Implats lauds Zimbabwe’s investment climate


Harare (New Ziana) – Zimbabwe’s stock as a safe and rewarding investment destination keeps growing as the country continues to receive rave reviews and endorsements from investors impressed by local business conditions fostered by the government’s thrust on investment promotion.

The Second Republic, under President Emmerson Mnangagwa, has cited attracting increased foreign direct investment as crucial in driving the country’s development agenda.

To lure new investment and encourage expansion of existing ones, the government has introduced several investor friendly policies, including creating the one stop investment centre, the Zimbabwe Investment Development Agency and special economic zones.

The government has also deployed measures to guarantee the safety of investments, while the prevailing peace and stability has also aided the growth of foreign direct investment.

It is such guarantees and investment climate that Impala platinum (Implats) lauded on Wednesday.

Implats, a South African mining firm, is the holding company of platinum giant Zimplats, which operates the country’s biggest platinum mine in Selous, Mashonaland West Province.

In a series of tweets, local news agency newZWire quoted Implats chief executive officer telling the PGMs industry Day in South Africa that Zimbabwe was the investment destination of choice.

This latest endorsement by Implats gives credence to the fact that the Second Republic’s open for business mantra is sincere.

“Zimbabwe is the best jurisdiction to operate in, predictable operating environment, least disruption, best safety record, etc. I am happy that others see Zimbabwe as a risk, It allows us to continue expanding our interest there, ” Implats chief executive officer Nico Muller said.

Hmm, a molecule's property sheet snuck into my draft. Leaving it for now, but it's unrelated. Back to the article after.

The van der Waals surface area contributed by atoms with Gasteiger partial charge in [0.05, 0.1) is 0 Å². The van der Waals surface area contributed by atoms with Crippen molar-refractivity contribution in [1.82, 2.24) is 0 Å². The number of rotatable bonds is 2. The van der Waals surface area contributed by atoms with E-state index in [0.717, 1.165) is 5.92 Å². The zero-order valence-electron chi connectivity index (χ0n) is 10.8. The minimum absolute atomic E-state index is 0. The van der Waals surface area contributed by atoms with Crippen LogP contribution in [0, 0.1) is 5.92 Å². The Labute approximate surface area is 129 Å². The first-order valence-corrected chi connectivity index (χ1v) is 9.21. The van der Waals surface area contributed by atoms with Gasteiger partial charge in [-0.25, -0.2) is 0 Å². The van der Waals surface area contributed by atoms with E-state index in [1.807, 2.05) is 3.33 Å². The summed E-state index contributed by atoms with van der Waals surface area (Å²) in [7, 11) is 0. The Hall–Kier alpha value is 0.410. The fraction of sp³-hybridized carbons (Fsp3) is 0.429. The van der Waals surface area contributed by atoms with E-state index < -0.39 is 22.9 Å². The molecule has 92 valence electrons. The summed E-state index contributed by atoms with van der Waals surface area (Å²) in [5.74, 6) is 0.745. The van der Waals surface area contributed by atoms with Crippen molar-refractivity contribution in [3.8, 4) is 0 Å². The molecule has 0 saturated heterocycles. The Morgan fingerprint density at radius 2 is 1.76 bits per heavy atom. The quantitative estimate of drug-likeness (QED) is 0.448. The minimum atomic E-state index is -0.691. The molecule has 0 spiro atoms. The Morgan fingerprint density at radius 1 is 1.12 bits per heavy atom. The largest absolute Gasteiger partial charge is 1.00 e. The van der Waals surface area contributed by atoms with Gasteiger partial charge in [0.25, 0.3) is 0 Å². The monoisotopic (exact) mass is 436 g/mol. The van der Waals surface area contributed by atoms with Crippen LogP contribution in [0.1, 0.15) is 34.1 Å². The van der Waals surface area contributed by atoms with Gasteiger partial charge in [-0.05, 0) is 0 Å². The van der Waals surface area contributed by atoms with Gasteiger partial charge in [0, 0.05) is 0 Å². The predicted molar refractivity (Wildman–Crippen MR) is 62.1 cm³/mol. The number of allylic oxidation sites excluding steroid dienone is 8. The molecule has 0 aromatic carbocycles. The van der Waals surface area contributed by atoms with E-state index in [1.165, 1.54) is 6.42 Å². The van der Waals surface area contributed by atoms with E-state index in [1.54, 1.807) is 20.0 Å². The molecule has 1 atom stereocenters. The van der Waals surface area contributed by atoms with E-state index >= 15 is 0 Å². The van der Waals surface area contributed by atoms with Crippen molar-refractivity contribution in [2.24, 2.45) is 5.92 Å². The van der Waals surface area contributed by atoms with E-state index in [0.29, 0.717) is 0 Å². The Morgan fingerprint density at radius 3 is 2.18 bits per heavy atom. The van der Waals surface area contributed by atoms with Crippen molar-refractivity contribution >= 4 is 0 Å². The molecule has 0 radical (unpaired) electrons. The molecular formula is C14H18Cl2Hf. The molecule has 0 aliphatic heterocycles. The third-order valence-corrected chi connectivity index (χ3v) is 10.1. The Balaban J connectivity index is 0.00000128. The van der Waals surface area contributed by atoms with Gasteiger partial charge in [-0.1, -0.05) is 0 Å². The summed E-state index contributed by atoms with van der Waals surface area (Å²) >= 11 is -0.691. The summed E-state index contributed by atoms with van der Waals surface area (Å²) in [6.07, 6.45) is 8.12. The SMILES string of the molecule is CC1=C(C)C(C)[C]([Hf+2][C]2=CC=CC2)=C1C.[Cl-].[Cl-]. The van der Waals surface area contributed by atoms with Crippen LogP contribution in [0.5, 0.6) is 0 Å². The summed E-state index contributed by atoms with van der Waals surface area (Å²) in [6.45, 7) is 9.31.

“Our shallow world class assets in South Africa and Zimbabwe will improve our long term position, making us more competitive, which is why we continue investing there.”

Impala Platinum’ local mining unit, Zimplats recently said it is going to inject more than $80 million into one of its mines, the Bimha mine just after completing a nearly $100 million reconstruction project there following a major collapse in 2014.

President Mnangagwa, who coined the mantra, Zimbabwe is Open for Business, has led the charge to lure increased investment.

“My government remains committed to creating an environment that is conducive for business, while realising the expansion of economic cooperation, trade and investment. We thus stand ready to welcome investors and global capital from across all countries of the world,” he said last month at the Zimbabwe-Rwanda trade and investment conference.

“Furthermore, my administration has addressed issues that were of concern in the past. These include guaranteeing security to investment and allowing repatriation of profits as well as dividends and royalties.”

The pro investment policies such as repealing the controversial indigenisation laws which had been cited as a major hindrance to attracting FDI, have also enabled investors to easily set up shop in Zimbabwe.

This is part of wider reforms being pursued by President Mnangagwa’s government to improve the ease of doing business in Zimbabwe.
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